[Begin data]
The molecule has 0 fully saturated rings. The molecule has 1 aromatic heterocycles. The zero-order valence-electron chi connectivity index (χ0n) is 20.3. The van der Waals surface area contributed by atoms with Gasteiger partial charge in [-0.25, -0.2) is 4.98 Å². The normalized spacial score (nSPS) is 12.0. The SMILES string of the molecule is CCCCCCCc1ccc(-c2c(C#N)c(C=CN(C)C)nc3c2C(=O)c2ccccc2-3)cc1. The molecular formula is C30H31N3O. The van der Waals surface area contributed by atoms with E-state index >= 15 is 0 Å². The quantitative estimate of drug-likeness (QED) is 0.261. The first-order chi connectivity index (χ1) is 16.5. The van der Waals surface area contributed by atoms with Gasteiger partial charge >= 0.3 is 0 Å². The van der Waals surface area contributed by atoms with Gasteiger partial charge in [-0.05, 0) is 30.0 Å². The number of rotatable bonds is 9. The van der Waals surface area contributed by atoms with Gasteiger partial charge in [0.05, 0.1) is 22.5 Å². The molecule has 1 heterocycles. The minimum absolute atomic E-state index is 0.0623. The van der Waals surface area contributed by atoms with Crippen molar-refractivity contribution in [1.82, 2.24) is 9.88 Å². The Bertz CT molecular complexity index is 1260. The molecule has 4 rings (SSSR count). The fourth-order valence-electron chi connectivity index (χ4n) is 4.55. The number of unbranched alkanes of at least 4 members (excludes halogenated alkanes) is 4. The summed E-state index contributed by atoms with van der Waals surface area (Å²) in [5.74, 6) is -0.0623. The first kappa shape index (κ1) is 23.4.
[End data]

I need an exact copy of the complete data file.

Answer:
The molecule has 0 fully saturated rings. The molecule has 1 aromatic heterocycles. The zero-order valence-electron chi connectivity index (χ0n) is 20.3. The van der Waals surface area contributed by atoms with Gasteiger partial charge in [-0.25, -0.2) is 4.98 Å². The normalized spacial score (nSPS) is 12.0. The SMILES string of the molecule is CCCCCCCc1ccc(-c2c(C#N)c(C=CN(C)C)nc3c2C(=O)c2ccccc2-3)cc1. The molecular formula is C30H31N3O. The van der Waals surface area contributed by atoms with E-state index >= 15 is 0 Å². The quantitative estimate of drug-likeness (QED) is 0.261. The first-order chi connectivity index (χ1) is 16.5. The van der Waals surface area contributed by atoms with Gasteiger partial charge >= 0.3 is 0 Å². The van der Waals surface area contributed by atoms with Gasteiger partial charge in [-0.05, 0) is 30.0 Å². The number of rotatable bonds is 9. The van der Waals surface area contributed by atoms with Gasteiger partial charge in [0.05, 0.1) is 22.5 Å². The molecule has 1 heterocycles. The minimum absolute atomic E-state index is 0.0623. The van der Waals surface area contributed by atoms with Crippen molar-refractivity contribution in [1.82, 2.24) is 9.88 Å². The Bertz CT molecular complexity index is 1260. The molecule has 4 rings (SSSR count). The fourth-order valence-electron chi connectivity index (χ4n) is 4.55. The number of unbranched alkanes of at least 4 members (excludes halogenated alkanes) is 4. The summed E-state index contributed by atoms with van der Waals surface area (Å²) in [5.74, 6) is -0.0623. The first kappa shape index (κ1) is 23.4.